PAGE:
Chemist Named DAAD Research Ambassador
Ivan Korendovych has been named a DAAD Research Ambassador for 2017-18.
A chemist in the College of Arts and Sciences has been selected to serve as a science ambassador for a prestigious international exchange organization. Ivan Korendovych, associate professor of chemistry, was named a DAAD Research Ambassador for 2017-18.
DAAD, Deutscher Akademischer Austauschdienst, or German Academic Exchange Service, promotes international cooperation in science and research through the international exchange of students and researchers, outreach and scholarship support. It represents German institutions of higher education and works with universities and students across the world.
The honor follows Korendovych’s time as a Humboldt Research Fellow at two German universities in 2014. Korendovych, who is also an adjunct professor of biology in the college and an adjunct professor of radiology at Upstate Medical University, received a research fellowship from the Alexander von Humboldt Foundation, which fosters academic collaboration among scientists and scholars from Germany and around the world.
Korendovych, who studies protein engineering, spent several months working alongside Uwe T. Bornscheuer, professor of biotechnology and enzyme catalysis at the University of Greifswald, and Manfred T. Reetz, the Hans-Meerwein Research Professor Emeritus at the University of Marburg.
01: How were you selected to serve as a DAAD Research Ambassador?
DAAD selects a small number of ambassadors from a pool of distinguished researchers who have received prestigious fellowships from German institutions and spent time in Germany. I’m the only DAAD Ambassador in Central New York.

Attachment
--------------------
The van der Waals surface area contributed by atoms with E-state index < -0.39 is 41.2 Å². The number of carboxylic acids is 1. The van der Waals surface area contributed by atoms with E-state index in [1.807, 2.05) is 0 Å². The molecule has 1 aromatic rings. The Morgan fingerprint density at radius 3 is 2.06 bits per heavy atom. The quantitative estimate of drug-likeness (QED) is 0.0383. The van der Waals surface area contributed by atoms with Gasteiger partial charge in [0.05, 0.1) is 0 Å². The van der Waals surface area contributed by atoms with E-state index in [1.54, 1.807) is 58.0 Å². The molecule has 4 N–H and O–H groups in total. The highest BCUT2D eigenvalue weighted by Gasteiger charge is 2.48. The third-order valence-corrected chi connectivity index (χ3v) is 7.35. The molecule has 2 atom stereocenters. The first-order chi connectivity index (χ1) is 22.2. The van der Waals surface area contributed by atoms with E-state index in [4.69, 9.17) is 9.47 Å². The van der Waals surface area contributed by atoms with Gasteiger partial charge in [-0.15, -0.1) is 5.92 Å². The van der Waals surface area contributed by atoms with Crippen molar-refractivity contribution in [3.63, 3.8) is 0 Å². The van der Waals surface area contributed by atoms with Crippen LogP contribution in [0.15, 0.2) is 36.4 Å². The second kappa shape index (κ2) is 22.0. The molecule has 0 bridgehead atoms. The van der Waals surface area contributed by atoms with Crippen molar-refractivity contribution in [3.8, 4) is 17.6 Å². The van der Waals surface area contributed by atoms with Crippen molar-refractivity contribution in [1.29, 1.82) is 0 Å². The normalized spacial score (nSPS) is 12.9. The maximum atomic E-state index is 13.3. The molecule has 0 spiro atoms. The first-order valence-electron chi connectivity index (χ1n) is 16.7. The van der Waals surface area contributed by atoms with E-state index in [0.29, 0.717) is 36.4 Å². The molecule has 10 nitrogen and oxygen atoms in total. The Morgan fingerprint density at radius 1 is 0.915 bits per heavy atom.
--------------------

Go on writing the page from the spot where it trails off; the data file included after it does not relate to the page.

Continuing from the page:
02: What does it mean to serve as a research ambassador?
DAAD Research Ambassadors’ primary role is to inform students and researchers in the USA about Germany as a research destination and to foster collaborations with German colleagues. Research ambassadors provide mentorship, host information events, participate in panel discussions, etc.
03: What are you most looking forward to as you serve your term?
I’m very much looking forward to telling students and faculty in the Central New York institutions about the research opportunities in Germany. There are incredible opportunities in international collaborations, and I hope our region will greatly benefit from them.
04: What does this honor mean to you?
This honor recognizes not only my personal research contributions but also a growing scientific output of Syracuse University as a whole.
05: What are you looking at in your current research?
Research in my lab is highly interdisciplinary; our major projects aim to develop new therapeutics to prevent HIV infection, treat influenza and hepatitis C. We are also developing new probes for cancer imaging and working on advancing basic understanding of protein function.